Aika Kittie is a self-described “digital dream girl” who posts racy content. If you scroll through her Instagram profile, you’ll find photos of her in bikinis and lingerie at the beach, pool, and in the snow, which she shares with her 67,000 followers.
Aika’s photos are flawless, but in an uncanny way. And if she doesn’t always seem real, well, that’s because she isn’t. Aika is an online avatar made with artificial intelligence.
She’s not alone. Dozens of AI-generated influencers like Aika have recently appeared on social-media platforms, from Instagram to X (formally known as Twitter). Some, like Alexis Ivyedge or Sika Moon, have amassed hundreds of thousands of followers.
And these influencers are not finding success in a vacuum: many are coordinating in online groups. Aika’s creator, for instance, founded an AI community on Discord, “Generative Dreamers,” which counts over 100 popular AI content creators. On Discord — a platform for closed communities where users can chat — the group members share resources to fine-tune their art, and marketing tips to help expand their reach and improve their monetization.
BI spoke with eight creators who run AI influencer accounts about communicating on the Discord community.
“Some of us just want to find a way to make money and some of us are more in an artistic objective,” said the creator behind AI model Aurora Shogun. “It’s a place where we can talk about everything, we have channels to share our pics, talk about manga and anime, gaming, or just talk about our day.”
One of the most active channels in the Discord server is a space for collaborations. Here, creators can share pre-made group pictures of AI-generated characters. Other creators can “claim” their participation in the picture, and substitute the physical features of the characters in the picture with their own. These photos are then posted primarily as “collaborative” posts on Instagram.
“Collaborating is the way to grow a bit more efficiently,” said the creator behind the AI model Kim Ochii. “It helps the most at the beginning to get a bit of reach.”
While the collaborations that originate on Discord are generally free, paid “boosting” opportunities are also gaining traction. In some group chats, small creators can pay to receive support from more popular influencers in growing their audience.
“We charge certain amounts, and then we get them to a certain follower count. For instance, if they’re at 7,000 followers, we’ll try to get them to 10,000,” the creator of Aika said. They added that the growth was “organic,” meaning it was achieved by cross-posting and promoting the account to existing followers — not through bots or “follow-for-follow” schemes.
This method for mutual growth seems to be borrowing a page from the playbook of OnlyFans circles, where paid “promo shoutouts” have become a commonplace way for seasoned creators to monetize by advertising the content of a smaller influencer on their social accounts for a fee.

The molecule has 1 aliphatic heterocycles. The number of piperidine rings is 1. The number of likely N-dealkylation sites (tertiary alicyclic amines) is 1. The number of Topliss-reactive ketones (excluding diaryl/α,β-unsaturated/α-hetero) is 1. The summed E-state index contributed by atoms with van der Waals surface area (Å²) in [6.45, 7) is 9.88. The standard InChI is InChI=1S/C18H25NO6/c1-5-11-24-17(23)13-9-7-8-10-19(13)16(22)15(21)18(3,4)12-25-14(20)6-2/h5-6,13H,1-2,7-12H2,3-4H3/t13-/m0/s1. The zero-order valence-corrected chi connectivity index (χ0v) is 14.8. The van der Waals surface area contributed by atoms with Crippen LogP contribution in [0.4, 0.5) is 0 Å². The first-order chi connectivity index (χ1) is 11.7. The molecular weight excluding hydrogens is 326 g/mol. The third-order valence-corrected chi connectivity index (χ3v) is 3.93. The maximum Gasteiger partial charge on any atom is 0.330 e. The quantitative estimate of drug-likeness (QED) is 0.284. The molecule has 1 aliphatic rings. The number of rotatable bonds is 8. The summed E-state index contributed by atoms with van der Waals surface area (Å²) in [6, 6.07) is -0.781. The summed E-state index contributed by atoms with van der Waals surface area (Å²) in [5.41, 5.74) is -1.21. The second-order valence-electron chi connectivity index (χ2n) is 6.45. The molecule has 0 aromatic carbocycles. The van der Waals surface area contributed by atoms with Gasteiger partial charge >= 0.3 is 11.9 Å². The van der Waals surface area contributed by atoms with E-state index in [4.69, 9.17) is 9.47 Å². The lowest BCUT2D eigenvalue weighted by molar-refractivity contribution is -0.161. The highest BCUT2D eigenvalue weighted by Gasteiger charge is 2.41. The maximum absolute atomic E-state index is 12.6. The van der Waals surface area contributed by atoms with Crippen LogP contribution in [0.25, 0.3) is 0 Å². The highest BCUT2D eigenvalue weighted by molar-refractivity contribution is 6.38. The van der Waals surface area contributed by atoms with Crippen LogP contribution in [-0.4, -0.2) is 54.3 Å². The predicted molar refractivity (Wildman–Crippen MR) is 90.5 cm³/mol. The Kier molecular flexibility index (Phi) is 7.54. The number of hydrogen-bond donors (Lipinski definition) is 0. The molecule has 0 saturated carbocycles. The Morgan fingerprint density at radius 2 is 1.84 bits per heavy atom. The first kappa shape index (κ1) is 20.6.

Adult content is the easiest way for AI creators to monetize, but for many, big bucks are still a pipe dream
While there’s been a lot of talk about AI influencers — such as Aitana — earning thousands of dollars from brand partnerships and fan subscriptions, five of the creators BI spoke with said AI content was hardly a money-making machine. They said they’re still finding their footing and figuring out monetization opportunities.
To increase their earning potential, the vast majority of creators on the Discord server create images of scantily-clad, attractive young women, and even provide not-safe-for-work content on subscription platforms like Fanvue or Patreon — a business model that has proven successful on platforms like OnlyFans (which currently bans AI-generated models).
“Currently this is the only viable way to make money from AI images,” the creator of Iskira said of adult content. “I myself have dabbled in this side of things but I didn’t enjoy doing it, and I hope one day to work with retail and fashion brands, but I don’t see this happening anytime soon, sadly.”
And even with the adult content, success is far from guaranteed.
“I’m not making that much money with it,” the creator behind Kim Ochii said. “If I’m doing 300 or 400 bucks a month, it’s already pretty nice.”
The server members said the mutual support they’d found had been pivotal in continuing to pursue AI content. Kim Ochii’s creator, for example, said the money was not the driving factor behind the content for them.
“It’s because we have such a nice community that is super helpful and super engaging,” they said. “If the community was bad, I would probably already have stopped.”
And while monetization has been off to a slow start, AI creators said they’re here to stay — and several of them hope to eventually move away from adult content.
“I think 2023 was a big year for people to wrap their heads around what is AI,” said the creator of AI influencer Zoe Fox. “2024 is the year that AI is going to take off and our content is going to start being recognized by more people.”
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